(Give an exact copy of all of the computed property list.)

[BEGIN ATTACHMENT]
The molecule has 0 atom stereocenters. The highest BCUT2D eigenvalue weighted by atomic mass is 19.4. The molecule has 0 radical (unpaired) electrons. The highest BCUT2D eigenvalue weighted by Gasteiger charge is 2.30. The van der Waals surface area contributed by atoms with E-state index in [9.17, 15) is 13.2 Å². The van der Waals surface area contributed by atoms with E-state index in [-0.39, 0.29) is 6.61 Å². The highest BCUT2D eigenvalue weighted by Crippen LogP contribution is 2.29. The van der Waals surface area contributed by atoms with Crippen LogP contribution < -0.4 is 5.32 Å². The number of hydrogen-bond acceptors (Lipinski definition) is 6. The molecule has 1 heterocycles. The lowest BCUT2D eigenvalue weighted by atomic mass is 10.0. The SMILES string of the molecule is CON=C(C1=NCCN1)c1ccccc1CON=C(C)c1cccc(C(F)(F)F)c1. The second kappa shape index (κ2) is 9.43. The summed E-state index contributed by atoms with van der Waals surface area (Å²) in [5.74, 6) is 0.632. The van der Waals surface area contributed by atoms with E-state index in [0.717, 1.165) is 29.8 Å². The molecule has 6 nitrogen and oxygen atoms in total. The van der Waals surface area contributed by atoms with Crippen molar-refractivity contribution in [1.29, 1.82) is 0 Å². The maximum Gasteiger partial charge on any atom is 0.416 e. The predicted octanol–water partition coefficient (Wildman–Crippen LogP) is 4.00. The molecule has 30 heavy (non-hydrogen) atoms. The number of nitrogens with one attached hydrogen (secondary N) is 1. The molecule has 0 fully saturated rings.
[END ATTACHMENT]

The molecule has 0 atom stereocenters. The highest BCUT2D eigenvalue weighted by atomic mass is 19.4. The molecule has 0 radical (unpaired) electrons. The highest BCUT2D eigenvalue weighted by Gasteiger charge is 2.30. The van der Waals surface area contributed by atoms with E-state index in [9.17, 15) is 13.2 Å². The van der Waals surface area contributed by atoms with E-state index in [-0.39, 0.29) is 6.61 Å². The highest BCUT2D eigenvalue weighted by Crippen LogP contribution is 2.29. The van der Waals surface area contributed by atoms with Crippen LogP contribution < -0.4 is 5.32 Å². The number of hydrogen-bond acceptors (Lipinski definition) is 6. The molecule has 1 heterocycles. The lowest BCUT2D eigenvalue weighted by atomic mass is 10.0. The SMILES string of the molecule is CON=C(C1=NCCN1)c1ccccc1CON=C(C)c1cccc(C(F)(F)F)c1. The second kappa shape index (κ2) is 9.43. The summed E-state index contributed by atoms with van der Waals surface area (Å²) in [5.74, 6) is 0.632. The van der Waals surface area contributed by atoms with E-state index in [0.717, 1.165) is 29.8 Å². The molecule has 6 nitrogen and oxygen atoms in total. The van der Waals surface area contributed by atoms with Crippen molar-refractivity contribution in [1.29, 1.82) is 0 Å². The maximum Gasteiger partial charge on any atom is 0.416 e. The predicted octanol–water partition coefficient (Wildman–Crippen LogP) is 4.00. The molecule has 30 heavy (non-hydrogen) atoms. The number of nitrogens with one attached hydrogen (secondary N) is 1. The molecule has 0 fully saturated rings.